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  HOME | World (Click here for more)

Afghan Government to Skip Moscow Peace Talks with Taliban

KABUL – The Afghanistan government said on Monday it will not attend peace talks with the Taliban in Russia, warning that such meetings could legitimize insurgents and their interests.

The two-day meeting, which begins in Moscow on Tuesday, will bring together Taliban representatives and some influential Afghan opposition leaders for peace discussions organized by Russia-based Afghans with the support of the Russian government.

The Chief Executive of the Afghan government, Abdullah Abdullah, cautiously criticized the Afghan politicians, who are expected to attend the meeting, and urged them not to ignore the role of his government in building peace in the war-torn country.

“They should not forget (...) if we ignore the role of the government, this would only help the Taliban to continue their obstinacy and tenacity in the peace process,” Abdullah told reporters in Kabul.

He said such meetings could help Taliban in its attempts to “create rifts and division” in the Afghan society and “then use it for their own interests.”

The so-called “intra-Afghan peace meeting” comes just days after the United States said it had made “significant” progress in ongoing talks with Taliban leaders in Qatar.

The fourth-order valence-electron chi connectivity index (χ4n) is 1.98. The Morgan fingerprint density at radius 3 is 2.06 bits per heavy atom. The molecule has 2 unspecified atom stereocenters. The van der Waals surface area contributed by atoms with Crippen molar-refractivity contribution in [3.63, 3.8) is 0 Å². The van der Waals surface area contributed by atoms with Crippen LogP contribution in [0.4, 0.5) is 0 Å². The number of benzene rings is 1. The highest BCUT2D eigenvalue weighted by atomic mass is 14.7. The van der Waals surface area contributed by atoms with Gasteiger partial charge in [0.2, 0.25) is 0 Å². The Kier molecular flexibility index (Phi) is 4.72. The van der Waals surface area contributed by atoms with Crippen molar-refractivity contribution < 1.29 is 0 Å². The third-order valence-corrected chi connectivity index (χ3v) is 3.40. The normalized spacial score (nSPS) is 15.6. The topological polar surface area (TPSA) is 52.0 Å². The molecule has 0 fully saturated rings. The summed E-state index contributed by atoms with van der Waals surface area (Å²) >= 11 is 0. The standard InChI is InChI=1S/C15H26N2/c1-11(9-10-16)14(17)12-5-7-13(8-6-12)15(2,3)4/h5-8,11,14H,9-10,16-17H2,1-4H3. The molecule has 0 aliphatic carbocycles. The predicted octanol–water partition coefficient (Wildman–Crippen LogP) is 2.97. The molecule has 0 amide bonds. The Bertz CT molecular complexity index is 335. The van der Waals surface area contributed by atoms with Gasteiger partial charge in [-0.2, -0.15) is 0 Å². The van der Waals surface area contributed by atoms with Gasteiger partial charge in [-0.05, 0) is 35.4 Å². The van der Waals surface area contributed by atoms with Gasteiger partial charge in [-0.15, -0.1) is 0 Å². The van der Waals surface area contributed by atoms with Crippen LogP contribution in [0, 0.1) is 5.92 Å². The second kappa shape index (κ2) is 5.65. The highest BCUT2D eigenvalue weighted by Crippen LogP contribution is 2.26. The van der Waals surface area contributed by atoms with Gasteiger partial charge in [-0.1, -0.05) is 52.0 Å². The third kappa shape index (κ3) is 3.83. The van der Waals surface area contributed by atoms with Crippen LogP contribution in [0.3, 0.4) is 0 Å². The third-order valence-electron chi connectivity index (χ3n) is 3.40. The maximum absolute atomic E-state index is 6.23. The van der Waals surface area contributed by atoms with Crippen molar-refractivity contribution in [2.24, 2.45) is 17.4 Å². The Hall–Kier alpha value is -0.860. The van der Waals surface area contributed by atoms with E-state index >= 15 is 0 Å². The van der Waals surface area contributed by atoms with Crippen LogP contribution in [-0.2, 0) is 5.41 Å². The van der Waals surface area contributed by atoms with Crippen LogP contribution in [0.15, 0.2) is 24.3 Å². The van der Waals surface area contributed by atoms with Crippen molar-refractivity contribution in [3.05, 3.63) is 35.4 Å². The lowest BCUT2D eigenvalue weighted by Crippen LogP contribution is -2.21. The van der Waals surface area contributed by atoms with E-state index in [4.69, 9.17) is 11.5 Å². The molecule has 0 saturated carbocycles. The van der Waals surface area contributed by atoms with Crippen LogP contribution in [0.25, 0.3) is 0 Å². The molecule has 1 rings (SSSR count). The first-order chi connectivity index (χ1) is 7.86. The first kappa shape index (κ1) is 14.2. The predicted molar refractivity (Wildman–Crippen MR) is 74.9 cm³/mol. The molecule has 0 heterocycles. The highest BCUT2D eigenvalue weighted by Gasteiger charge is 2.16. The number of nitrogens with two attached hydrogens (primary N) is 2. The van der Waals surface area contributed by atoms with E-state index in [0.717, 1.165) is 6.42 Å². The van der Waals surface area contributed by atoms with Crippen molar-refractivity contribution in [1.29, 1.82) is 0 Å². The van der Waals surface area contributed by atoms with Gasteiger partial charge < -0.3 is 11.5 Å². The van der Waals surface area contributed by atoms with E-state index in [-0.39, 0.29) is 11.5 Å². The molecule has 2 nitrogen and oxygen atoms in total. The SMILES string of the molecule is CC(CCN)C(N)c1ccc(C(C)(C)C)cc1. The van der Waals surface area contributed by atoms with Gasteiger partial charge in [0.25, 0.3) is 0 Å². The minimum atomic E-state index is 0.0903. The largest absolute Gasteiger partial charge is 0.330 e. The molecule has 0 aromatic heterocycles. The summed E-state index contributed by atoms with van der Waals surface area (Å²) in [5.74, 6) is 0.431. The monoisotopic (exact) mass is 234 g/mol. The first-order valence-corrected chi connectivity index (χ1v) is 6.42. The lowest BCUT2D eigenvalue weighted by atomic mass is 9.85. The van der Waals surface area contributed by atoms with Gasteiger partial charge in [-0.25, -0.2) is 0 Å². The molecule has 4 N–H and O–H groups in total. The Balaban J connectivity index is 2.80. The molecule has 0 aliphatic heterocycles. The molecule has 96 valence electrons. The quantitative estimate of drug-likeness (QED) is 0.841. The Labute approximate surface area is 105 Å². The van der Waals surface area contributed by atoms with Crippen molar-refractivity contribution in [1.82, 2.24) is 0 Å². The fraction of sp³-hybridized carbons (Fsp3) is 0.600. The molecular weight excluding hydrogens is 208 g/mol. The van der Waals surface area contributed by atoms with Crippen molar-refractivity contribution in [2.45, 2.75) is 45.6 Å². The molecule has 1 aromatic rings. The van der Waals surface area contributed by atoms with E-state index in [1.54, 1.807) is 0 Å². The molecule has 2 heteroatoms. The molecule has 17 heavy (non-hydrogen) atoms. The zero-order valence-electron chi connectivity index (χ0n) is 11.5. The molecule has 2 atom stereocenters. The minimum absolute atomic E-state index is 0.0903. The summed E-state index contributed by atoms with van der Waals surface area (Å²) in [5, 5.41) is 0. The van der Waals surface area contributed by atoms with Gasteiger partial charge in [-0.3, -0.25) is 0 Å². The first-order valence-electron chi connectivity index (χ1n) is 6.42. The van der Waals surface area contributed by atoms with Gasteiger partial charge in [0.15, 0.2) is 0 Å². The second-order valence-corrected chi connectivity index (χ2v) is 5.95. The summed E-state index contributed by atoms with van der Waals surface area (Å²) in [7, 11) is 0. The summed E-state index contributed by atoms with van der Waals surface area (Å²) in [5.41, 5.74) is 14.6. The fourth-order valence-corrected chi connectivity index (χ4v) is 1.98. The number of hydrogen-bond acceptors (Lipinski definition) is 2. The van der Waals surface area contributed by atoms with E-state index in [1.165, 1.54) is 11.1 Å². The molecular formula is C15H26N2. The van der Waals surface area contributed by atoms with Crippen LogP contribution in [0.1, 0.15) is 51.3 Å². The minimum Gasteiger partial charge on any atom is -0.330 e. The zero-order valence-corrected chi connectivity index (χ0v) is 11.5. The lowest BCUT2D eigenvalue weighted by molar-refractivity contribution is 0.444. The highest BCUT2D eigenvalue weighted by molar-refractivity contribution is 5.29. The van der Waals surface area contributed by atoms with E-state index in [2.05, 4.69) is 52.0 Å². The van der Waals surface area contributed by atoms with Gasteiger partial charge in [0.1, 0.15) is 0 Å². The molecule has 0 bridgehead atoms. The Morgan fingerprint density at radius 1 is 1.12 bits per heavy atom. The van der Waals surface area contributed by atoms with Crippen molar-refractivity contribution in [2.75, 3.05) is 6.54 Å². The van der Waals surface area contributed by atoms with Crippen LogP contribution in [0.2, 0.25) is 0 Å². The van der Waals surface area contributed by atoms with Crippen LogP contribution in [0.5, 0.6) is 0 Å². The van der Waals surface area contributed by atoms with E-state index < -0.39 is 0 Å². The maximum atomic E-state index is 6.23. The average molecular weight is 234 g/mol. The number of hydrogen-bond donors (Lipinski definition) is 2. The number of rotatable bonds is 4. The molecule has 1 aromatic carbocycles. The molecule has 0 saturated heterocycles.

Former president Hamid Karzai, former National Security Advisor Hanif Atmar, a key challenger to President Ashraf Ghani in July presidential election, and over 40 other politicians and prominent public figures have been invited to participate in the meeting, several sources told EFE.

Abdullah urged the Afghan participants to be “careful and act wise” and stressed that any such exercise should be “led by the government” with participation of all Afghan political parties and movements.

On Sunday, Karzai in a statement said the Afghan delegation comprised of representative of political parties and movements of the country, who are participating on the invitation of the “Social Council of Russia-based Afghans.”

He said the meeting was the “first important step toward intra-Afghan peace talks” aimed to push for the “beginning of the all-inclusive intra-Afghan talks” and ceasefire between government and the Taliban.

Taliban spokesperson, Zabihullah Mujahid, in an emailed statement confirmed that its 10-member delegation, led by former chief negotiator Sher Muhammad Abbas Stanekzai, would attend the meeting.

“The agenda of this conference is holding discussions about the issue of Afghanistan, declaration of policies and opening channels to reaching an understanding with non-government Afghan political groups,” Mujahid said.

 

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